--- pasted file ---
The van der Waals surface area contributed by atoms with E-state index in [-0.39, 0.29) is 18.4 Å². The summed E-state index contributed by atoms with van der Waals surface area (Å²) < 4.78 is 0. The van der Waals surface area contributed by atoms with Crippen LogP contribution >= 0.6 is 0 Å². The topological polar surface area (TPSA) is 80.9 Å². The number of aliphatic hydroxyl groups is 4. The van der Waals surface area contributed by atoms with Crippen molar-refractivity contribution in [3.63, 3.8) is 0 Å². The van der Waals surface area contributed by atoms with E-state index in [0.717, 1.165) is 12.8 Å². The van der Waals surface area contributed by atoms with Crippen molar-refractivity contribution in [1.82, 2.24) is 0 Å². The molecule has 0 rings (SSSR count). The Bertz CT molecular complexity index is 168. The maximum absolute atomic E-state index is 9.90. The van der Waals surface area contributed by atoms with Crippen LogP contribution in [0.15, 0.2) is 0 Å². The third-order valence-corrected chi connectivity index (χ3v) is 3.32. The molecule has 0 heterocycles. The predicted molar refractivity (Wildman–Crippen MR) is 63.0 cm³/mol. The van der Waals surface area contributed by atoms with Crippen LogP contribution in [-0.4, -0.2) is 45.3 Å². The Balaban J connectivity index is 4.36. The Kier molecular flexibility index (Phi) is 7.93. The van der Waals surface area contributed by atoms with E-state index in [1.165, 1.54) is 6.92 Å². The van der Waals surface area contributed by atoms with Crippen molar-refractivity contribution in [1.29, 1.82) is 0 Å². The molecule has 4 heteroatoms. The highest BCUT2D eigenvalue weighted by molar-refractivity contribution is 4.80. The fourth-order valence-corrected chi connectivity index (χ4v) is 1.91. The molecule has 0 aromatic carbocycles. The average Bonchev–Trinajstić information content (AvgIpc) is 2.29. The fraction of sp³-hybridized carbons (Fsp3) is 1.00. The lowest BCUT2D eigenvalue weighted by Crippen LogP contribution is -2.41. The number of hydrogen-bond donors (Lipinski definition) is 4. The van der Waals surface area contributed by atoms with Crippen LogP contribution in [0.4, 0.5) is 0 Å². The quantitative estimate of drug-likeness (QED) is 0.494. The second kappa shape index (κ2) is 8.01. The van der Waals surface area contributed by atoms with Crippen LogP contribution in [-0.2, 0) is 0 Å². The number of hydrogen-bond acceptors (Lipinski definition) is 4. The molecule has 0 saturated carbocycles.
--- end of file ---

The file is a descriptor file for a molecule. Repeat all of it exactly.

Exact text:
The van der Waals surface area contributed by atoms with E-state index in [-0.39, 0.29) is 18.4 Å². The summed E-state index contributed by atoms with van der Waals surface area (Å²) < 4.78 is 0. The van der Waals surface area contributed by atoms with Crippen LogP contribution >= 0.6 is 0 Å². The topological polar surface area (TPSA) is 80.9 Å². The number of aliphatic hydroxyl groups is 4. The van der Waals surface area contributed by atoms with Crippen molar-refractivity contribution in [3.63, 3.8) is 0 Å². The van der Waals surface area contributed by atoms with E-state index in [0.717, 1.165) is 12.8 Å². The van der Waals surface area contributed by atoms with Crippen molar-refractivity contribution in [1.82, 2.24) is 0 Å². The molecule has 0 rings (SSSR count). The Bertz CT molecular complexity index is 168. The maximum absolute atomic E-state index is 9.90. The van der Waals surface area contributed by atoms with Crippen LogP contribution in [0.15, 0.2) is 0 Å². The third-order valence-corrected chi connectivity index (χ3v) is 3.32. The molecule has 0 heterocycles. The predicted molar refractivity (Wildman–Crippen MR) is 63.0 cm³/mol. The van der Waals surface area contributed by atoms with Crippen LogP contribution in [-0.4, -0.2) is 45.3 Å². The Balaban J connectivity index is 4.36. The Kier molecular flexibility index (Phi) is 7.93. The van der Waals surface area contributed by atoms with E-state index in [1.165, 1.54) is 6.92 Å². The van der Waals surface area contributed by atoms with Crippen molar-refractivity contribution in [1.29, 1.82) is 0 Å². The molecule has 4 heteroatoms. The highest BCUT2D eigenvalue weighted by molar-refractivity contribution is 4.80. The fourth-order valence-corrected chi connectivity index (χ4v) is 1.91. The molecule has 0 aromatic carbocycles. The average Bonchev–Trinajstić information content (AvgIpc) is 2.29. The fraction of sp³-hybridized carbons (Fsp3) is 1.00. The lowest BCUT2D eigenvalue weighted by Crippen LogP contribution is -2.41. The number of hydrogen-bond donors (Lipinski definition) is 4. The van der Waals surface area contributed by atoms with Crippen LogP contribution in [0.4, 0.5) is 0 Å². The quantitative estimate of drug-likeness (QED) is 0.494. The second kappa shape index (κ2) is 8.01. The van der Waals surface area contributed by atoms with Crippen LogP contribution in [-0.2, 0) is 0 Å². The number of hydrogen-bond acceptors (Lipinski definition) is 4. The molecule has 0 saturated carbocycles.